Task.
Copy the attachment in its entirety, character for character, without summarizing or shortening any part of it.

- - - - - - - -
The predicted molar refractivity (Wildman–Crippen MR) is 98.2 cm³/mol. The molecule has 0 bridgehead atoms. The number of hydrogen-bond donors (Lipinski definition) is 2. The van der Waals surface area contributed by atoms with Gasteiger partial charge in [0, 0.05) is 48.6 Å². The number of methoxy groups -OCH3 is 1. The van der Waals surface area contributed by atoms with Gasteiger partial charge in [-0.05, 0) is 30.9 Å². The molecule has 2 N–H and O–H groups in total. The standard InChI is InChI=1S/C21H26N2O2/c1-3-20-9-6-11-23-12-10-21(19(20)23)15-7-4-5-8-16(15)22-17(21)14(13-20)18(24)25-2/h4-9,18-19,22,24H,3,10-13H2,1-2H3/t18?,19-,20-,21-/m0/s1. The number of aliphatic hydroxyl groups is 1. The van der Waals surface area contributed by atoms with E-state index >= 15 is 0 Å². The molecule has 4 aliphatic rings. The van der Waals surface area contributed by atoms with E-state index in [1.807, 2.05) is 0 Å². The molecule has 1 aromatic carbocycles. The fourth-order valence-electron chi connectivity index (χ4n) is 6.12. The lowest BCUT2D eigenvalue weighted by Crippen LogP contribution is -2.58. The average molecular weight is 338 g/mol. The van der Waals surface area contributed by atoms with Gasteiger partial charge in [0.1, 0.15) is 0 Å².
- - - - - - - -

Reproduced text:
The predicted molar refractivity (Wildman–Crippen MR) is 98.2 cm³/mol. The molecule has 0 bridgehead atoms. The number of hydrogen-bond donors (Lipinski definition) is 2. The van der Waals surface area contributed by atoms with Gasteiger partial charge in [0, 0.05) is 48.6 Å². The number of methoxy groups -OCH3 is 1. The van der Waals surface area contributed by atoms with Gasteiger partial charge in [-0.05, 0) is 30.9 Å². The molecule has 2 N–H and O–H groups in total. The standard InChI is InChI=1S/C21H26N2O2/c1-3-20-9-6-11-23-12-10-21(19(20)23)15-7-4-5-8-16(15)22-17(21)14(13-20)18(24)25-2/h4-9,18-19,22,24H,3,10-13H2,1-2H3/t18?,19-,20-,21-/m0/s1. The number of aliphatic hydroxyl groups is 1. The van der Waals surface area contributed by atoms with E-state index >= 15 is 0 Å². The molecule has 4 aliphatic rings. The van der Waals surface area contributed by atoms with E-state index in [1.807, 2.05) is 0 Å². The molecule has 1 aromatic carbocycles. The fourth-order valence-electron chi connectivity index (χ4n) is 6.12. The lowest BCUT2D eigenvalue weighted by Crippen LogP contribution is -2.58. The average molecular weight is 338 g/mol. The van der Waals surface area contributed by atoms with Gasteiger partial charge in [0.1, 0.15) is 0 Å².